|How sweet it is! Based on actuarial tables, former Niagara Falls Police
Superintendent John Chella upped his pension by $400,000 by sticking around one year.
Niagara Falls Police Superintendent John Chella has finally retired, admittedly, a year later than originally expected.
Chella originally planned to retire on December 30, 2011 before abruptly withdrawing his retirement papers as the result of a dispute with the NY State Retirement System regarding his final salary calculation.
In 2011, Chella earned a base salary of $85,800 but reported a much higher figure as his final salary as a result of receiving additional allowances and overtime pay. The dispute with the Retirement System stemmed from the lack of a written agreement between the City and Chella regarding such additional payments prompting Chella to reconsider the timing of his retirement.
As reported earlier this year by the Reporter, a written agreement was passed by the City Council at the March 5, 2012 council meeting detailing the modified payment and pension plan as drawn between the City and Chief Chella which took effect for the year 2012.
Chella’s base salary for 2012 was $88,072. His final salary, however, was surely closer to the $125,000 figure he expected his pension to be based on last year as a result of the City Council agreement.
Chella, as an exempt employee, would not normally have been eligible to receive overtime payment. However, the practice of the city has been to occasionally pay additional compensation to exempt employees working more than 40 hours a week.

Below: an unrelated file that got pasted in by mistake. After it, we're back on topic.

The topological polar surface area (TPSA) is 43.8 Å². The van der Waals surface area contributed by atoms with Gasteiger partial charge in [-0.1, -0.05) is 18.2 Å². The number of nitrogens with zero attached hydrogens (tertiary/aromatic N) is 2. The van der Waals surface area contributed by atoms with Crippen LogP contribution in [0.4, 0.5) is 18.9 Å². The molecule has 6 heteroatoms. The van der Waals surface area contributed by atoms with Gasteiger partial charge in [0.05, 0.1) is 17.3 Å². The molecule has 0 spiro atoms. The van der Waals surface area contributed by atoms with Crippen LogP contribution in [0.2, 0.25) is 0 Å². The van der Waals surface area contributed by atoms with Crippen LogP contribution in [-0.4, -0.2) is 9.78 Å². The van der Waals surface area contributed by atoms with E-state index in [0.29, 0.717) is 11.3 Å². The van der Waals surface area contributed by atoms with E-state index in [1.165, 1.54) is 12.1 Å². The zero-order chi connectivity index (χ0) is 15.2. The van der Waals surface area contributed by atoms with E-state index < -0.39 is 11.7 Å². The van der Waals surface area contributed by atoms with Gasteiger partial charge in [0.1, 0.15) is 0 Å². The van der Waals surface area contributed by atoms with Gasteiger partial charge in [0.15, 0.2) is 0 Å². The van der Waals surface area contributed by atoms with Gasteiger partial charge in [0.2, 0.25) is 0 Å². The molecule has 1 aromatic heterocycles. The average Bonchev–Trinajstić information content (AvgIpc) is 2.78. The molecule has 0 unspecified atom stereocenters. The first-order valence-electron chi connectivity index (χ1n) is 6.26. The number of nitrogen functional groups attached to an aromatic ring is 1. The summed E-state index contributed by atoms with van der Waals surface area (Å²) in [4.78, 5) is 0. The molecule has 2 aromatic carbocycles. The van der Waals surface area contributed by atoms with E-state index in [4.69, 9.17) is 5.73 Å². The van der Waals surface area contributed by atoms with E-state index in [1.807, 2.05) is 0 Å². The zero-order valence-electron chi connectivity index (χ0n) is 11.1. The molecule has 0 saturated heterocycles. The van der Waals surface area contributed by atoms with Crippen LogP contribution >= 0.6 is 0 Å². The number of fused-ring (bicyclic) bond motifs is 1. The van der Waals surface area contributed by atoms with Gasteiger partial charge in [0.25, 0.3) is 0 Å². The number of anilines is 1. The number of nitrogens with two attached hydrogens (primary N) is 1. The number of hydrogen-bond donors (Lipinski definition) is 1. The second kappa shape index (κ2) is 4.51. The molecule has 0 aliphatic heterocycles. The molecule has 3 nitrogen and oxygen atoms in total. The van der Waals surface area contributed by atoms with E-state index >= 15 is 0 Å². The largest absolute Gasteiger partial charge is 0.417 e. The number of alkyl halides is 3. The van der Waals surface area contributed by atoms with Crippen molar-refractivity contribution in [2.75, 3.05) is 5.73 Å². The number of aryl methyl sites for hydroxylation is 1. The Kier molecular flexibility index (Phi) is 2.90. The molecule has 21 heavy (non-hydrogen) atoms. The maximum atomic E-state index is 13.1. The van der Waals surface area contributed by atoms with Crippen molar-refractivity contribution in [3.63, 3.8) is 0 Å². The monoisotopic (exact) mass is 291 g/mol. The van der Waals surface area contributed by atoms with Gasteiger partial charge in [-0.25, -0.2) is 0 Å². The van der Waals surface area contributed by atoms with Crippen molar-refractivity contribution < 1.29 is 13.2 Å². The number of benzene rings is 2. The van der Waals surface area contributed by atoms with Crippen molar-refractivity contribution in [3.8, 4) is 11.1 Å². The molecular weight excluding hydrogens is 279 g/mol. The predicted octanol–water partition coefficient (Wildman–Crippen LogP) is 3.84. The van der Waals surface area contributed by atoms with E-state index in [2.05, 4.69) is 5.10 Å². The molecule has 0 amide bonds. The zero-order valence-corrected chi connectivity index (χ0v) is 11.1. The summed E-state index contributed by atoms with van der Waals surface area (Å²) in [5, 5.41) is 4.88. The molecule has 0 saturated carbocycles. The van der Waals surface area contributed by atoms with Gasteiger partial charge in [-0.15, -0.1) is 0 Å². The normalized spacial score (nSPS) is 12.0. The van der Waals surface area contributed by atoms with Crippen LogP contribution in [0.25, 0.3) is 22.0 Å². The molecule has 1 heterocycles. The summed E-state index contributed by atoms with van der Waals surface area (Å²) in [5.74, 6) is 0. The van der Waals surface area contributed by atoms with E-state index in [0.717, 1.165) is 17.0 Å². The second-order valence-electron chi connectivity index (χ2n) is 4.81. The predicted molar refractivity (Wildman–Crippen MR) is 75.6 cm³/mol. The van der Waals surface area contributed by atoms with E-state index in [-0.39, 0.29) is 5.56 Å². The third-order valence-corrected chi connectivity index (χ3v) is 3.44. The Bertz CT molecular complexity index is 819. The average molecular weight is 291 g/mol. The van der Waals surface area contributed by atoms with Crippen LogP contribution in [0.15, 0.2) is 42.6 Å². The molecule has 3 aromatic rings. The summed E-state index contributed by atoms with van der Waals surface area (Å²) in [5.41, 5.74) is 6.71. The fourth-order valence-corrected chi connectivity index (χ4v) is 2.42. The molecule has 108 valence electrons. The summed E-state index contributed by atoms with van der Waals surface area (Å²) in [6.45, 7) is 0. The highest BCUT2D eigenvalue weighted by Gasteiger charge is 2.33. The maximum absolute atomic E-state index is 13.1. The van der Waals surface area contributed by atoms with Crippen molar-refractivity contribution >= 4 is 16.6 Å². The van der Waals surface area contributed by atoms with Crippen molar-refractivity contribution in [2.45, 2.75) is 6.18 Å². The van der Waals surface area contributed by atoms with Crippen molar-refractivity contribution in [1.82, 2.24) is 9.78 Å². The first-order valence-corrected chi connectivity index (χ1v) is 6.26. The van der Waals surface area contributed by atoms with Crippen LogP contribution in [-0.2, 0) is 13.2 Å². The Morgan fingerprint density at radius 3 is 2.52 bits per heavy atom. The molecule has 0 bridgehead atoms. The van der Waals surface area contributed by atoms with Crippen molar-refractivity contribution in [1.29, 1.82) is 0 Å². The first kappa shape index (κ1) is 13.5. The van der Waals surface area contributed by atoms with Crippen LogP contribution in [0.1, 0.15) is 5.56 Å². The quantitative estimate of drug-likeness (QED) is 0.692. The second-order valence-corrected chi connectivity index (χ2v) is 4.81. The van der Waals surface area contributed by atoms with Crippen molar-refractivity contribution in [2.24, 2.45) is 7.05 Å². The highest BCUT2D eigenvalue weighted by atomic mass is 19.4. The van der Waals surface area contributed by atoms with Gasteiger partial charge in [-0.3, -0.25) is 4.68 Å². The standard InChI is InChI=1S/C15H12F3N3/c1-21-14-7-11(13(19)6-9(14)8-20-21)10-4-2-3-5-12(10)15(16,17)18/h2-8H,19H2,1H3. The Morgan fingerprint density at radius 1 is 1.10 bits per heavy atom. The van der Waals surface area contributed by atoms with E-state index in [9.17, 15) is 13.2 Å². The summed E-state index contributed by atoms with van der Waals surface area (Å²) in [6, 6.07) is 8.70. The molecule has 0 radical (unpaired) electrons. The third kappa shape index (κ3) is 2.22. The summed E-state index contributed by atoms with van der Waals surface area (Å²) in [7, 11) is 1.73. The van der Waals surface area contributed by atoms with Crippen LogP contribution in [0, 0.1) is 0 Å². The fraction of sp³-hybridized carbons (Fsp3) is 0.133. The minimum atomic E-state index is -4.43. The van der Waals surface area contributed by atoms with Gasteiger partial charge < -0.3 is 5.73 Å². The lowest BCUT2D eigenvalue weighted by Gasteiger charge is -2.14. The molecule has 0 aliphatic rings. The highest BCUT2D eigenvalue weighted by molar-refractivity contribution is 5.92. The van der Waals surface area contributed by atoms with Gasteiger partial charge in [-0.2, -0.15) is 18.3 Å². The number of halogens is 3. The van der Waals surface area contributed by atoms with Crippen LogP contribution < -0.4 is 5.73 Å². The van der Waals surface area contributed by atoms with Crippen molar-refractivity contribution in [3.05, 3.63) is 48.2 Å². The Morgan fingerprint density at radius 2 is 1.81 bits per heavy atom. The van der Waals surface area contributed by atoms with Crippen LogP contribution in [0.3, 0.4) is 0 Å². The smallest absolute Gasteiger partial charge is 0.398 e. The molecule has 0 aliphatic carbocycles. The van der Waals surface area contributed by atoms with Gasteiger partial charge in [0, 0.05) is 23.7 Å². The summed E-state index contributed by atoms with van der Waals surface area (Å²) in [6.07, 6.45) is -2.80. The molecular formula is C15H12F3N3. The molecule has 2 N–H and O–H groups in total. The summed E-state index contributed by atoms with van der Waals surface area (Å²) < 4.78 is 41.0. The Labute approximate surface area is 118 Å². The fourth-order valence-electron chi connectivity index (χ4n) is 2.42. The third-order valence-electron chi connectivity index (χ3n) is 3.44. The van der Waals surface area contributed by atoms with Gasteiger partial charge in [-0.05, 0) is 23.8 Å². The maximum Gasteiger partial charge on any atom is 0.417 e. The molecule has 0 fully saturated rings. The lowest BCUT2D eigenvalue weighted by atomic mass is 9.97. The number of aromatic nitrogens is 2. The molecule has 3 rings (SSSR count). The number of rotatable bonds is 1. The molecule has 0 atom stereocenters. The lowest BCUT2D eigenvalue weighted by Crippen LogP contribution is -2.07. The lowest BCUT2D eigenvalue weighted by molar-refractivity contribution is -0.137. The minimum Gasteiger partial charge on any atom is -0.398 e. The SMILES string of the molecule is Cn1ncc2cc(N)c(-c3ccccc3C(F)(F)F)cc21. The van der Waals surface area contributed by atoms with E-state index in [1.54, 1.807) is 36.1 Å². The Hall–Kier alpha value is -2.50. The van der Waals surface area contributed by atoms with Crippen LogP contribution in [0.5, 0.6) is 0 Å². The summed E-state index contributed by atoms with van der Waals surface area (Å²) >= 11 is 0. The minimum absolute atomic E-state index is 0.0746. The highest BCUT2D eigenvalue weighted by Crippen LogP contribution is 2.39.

This practice is unheard of in the private sector as it is understood that well-compensated salaried employees don’t work a fixed schedule – they work until the job or task at hand is completed.
When trying to understand the real costs of government, you can’t merely crack open the budget and find a line item highlighting the true and actual costs. What you would have found is that the Police Superintendent was expected to earn $88,072 last year.
For the sake of illustration, we can approximate the difference between retiring at nearly $88,072 vs. $125,000.
Tier 1 Police and Fire Retirement System calculations state that the maximum is to be 75% of your final average salary. As a result of the written agreement between the City Council, the mayor and the superintendent, Chella can expect to receive about $25,000 a year more in his pension than if he would have retired at the end of 2011.
The average life expectancy in NY State is estimated to be around 80 years.
Chella’s retirement, actuarially, may wind up costing taxpayers an additional $400,000 as a result of the agreement.